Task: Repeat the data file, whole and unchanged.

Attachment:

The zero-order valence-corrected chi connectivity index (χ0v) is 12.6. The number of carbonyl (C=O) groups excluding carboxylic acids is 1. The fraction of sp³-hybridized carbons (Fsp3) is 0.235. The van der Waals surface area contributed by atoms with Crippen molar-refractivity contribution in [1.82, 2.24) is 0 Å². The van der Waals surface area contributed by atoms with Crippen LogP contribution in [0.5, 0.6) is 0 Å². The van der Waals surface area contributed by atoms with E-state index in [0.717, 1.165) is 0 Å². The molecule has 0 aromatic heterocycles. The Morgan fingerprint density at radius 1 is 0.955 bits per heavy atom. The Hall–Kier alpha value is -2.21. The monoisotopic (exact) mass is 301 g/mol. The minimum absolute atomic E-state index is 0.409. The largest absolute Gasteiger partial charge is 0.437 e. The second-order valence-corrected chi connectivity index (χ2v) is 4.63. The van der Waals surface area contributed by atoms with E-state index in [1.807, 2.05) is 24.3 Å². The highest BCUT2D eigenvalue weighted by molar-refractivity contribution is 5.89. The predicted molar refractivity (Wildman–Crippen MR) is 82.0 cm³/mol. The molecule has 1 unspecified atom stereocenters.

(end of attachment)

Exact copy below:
The zero-order valence-corrected chi connectivity index (χ0v) is 12.6. The number of carbonyl (C=O) groups excluding carboxylic acids is 1. The fraction of sp³-hybridized carbons (Fsp3) is 0.235. The van der Waals surface area contributed by atoms with Crippen molar-refractivity contribution in [1.82, 2.24) is 0 Å². The van der Waals surface area contributed by atoms with Crippen LogP contribution in [0.5, 0.6) is 0 Å². The van der Waals surface area contributed by atoms with E-state index in [0.717, 1.165) is 0 Å². The molecule has 0 aromatic heterocycles. The Morgan fingerprint density at radius 1 is 0.955 bits per heavy atom. The Hall–Kier alpha value is -2.21. The monoisotopic (exact) mass is 301 g/mol. The minimum absolute atomic E-state index is 0.409. The largest absolute Gasteiger partial charge is 0.437 e. The second-order valence-corrected chi connectivity index (χ2v) is 4.63. The van der Waals surface area contributed by atoms with E-state index in [1.807, 2.05) is 24.3 Å². The highest BCUT2D eigenvalue weighted by molar-refractivity contribution is 5.89. The predicted molar refractivity (Wildman–Crippen MR) is 82.0 cm³/mol. The molecule has 1 unspecified atom stereocenters.